(Brattleboro Retreat Petting Farm)
I promised to have photographic evidence of my weekend in Vermont, second home of my heart. I had a wonderful time there, hiking in the woods, eating fresh local food, visiting farm animals and touring waterways and quaint shop-lined streets in a lovely landscape overlooked by green mountains. But it turns out that I’m not very good at taking photographs while away on vacation, unless of course I’m spending time in my native New York, which is so well known to me that when I arrive it feels as if I never left and I can get right down to shooting. I’ve always known I’m not a good travel photographer; in a new place I am too busy absorbing everything around me to engage the kind of focus I require to recognize and frame a good composition. Nevertheless, I brought my camera to Brattleboro, and I shot one roll of film, and I admit that even the best of the group included in this post needed a little cleaning up to be presentable.
West River : a selective view
I’m very selective as a photographer. Even when out and about on a purposeful photo shoot, I rarely shoot more than one or two rolls. With camera in hand I am more of a hunter than a reaper. I am far more interested in waiting for and bringing home the right shot than gathering up quantities of images to be sifted through later. I am much less discriminating when I shoot digital, but compared to other photographers, I’m still very conservative. Even so, for all the views I reject before even capturing them, there will still be many that make it onto film and then never make it any further than my image files. Spanning the West River, a closeup of which you can see above, there is a beautiful covered bridge, the longest in Vermont. Unfortunately you will have to go there yourself to see it because my two panoramic but pedestrian shots of it will never be released to the public.
Slow Train Coming
Every once in a while, thanks to everything aligning perfectly in the world outside and the world within, I bring home a roll of film that has a ridiculously high percentage of “keepers,” good shots that look exactly as I first saw and felt them at point of capture, and are inarguably presentable to the world. Among these there are sometimes a few great “divine intervention” shots that have all that and also somehow have acquired some added element I had not recognized or accounted for. It feels as if the camera itself must have read my thoughts and then taken a picture when I wasn’t looking. The image is in some ways BETTER than the scene it represents, and gives you the impression anytime you look at it, that seconds ago it was still in motion, and might resume whenever you look away. Any natural humility or modesty can justifiably be set aside as I nod and admit “wow, that’s REALLY good!” This was not one of those times.
I like to think I am a good judge of my own work. I have the kind of high standards that can tell the difference between a respectable effort and a remarkable achievement. There is a fine line between feeling you can never be good enough and knowing you can do better. On one side you have the potential for crippling self-doubt, and on the other powerful self-motivation. I know a great photograph. I’ve seen plenty in museums and books that literally take my breath away. They are both entirely natural and somehow supernatural. I know exactly where my own work falls on the spectrum of photographic technique and artistry. I’m good. But there will always be those better than I am, to infuriate and inspire and instruct me, for which I am grateful.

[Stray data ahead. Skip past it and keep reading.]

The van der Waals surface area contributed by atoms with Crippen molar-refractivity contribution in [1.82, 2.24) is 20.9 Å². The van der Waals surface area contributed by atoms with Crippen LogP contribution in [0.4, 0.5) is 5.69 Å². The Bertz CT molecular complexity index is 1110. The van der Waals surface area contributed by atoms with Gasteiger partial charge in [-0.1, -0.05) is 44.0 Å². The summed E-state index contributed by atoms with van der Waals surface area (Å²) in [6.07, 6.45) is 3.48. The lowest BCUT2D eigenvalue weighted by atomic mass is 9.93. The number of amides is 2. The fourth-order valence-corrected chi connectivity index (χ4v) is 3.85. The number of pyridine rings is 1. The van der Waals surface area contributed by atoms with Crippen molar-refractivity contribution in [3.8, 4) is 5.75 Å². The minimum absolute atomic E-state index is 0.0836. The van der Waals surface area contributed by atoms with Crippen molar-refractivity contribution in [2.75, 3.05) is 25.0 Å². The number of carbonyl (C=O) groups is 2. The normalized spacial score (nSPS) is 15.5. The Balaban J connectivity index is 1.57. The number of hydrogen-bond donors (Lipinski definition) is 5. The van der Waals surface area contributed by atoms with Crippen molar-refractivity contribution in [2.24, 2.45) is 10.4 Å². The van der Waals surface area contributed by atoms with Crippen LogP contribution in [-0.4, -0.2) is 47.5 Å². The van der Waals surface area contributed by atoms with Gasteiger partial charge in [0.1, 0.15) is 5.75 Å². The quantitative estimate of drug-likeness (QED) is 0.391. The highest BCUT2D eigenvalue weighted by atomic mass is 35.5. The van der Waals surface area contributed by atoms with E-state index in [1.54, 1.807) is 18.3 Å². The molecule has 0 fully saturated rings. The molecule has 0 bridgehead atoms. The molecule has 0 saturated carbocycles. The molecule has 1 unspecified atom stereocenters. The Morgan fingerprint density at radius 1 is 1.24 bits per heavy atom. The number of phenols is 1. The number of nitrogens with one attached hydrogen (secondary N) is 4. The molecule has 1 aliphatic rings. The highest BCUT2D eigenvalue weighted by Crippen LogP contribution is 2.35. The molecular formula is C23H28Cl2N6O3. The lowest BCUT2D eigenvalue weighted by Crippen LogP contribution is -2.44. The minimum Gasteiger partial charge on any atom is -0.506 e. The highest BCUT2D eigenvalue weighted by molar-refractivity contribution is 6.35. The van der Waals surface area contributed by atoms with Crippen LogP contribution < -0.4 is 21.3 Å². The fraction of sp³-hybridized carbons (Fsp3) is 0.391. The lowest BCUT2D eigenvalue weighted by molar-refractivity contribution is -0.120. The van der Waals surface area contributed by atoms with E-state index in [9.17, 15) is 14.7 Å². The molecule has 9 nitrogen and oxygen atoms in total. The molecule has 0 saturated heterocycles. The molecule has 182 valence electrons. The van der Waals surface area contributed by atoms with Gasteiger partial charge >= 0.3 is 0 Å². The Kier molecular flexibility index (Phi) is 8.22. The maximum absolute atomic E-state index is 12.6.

Sparkle and Shadow : a Study in Contrast
But when so many images fail to survive the cut of my exacting standards, the question then arises whether I should I be more inclusive and keep images that are clearly of some value, “good enough,” a kind of record of my journey as an artist, and therefore of some aesthetic or historic value? Or should I only release and share the best of the best, the ones that emerge from the shadows with undeniable sparkle? And then how can that be determined? I’ve often used images here that I would not deem worthy of display in a gallery setting, but which were the perfect image to illustrate and enlarge upon the text accompanying them. A strong image is not always a great photograph. And among great photographs, there will always be those that reach me in undefinable ways that have nothing to do with technical expertise or aesthetic values. I wonder how many photographs my favorite artists judged inferior and left in boxes never to be shared with the world? And whether they were right to do so?
As my regular readers will recall, this week I am vacating the studio that has been my primary workplace for the past 4 months. This space was the setting for some good creative doing and thinking, and I have certainly grown in the short time I was given perfect circumstances in which to do so. Now it is time to move on to other things. Fortunately the summer weather is conducive to outdoor shooting, and the corner of my livingroom I call my home office has plenty of room to sit in front of a computer and tend to the less glamorous business aspects of life as an artist as I embark on new marketing, outreach and online projects. Hopefully there will be good news to report here in upcoming weeks as the fruits of these new labors come forth.
Thank you to all my followers, old and new, for your continued interest and kindness as I proceed on my journey; you are truly a sustaining force. And if you haven’t already, please check out my new flickr photostream, a link to which you can find at the right side of this page. Thanks to my idiosyncratic selection process, some images appearing there will not be posted here, and vice versa. Have a good week, all.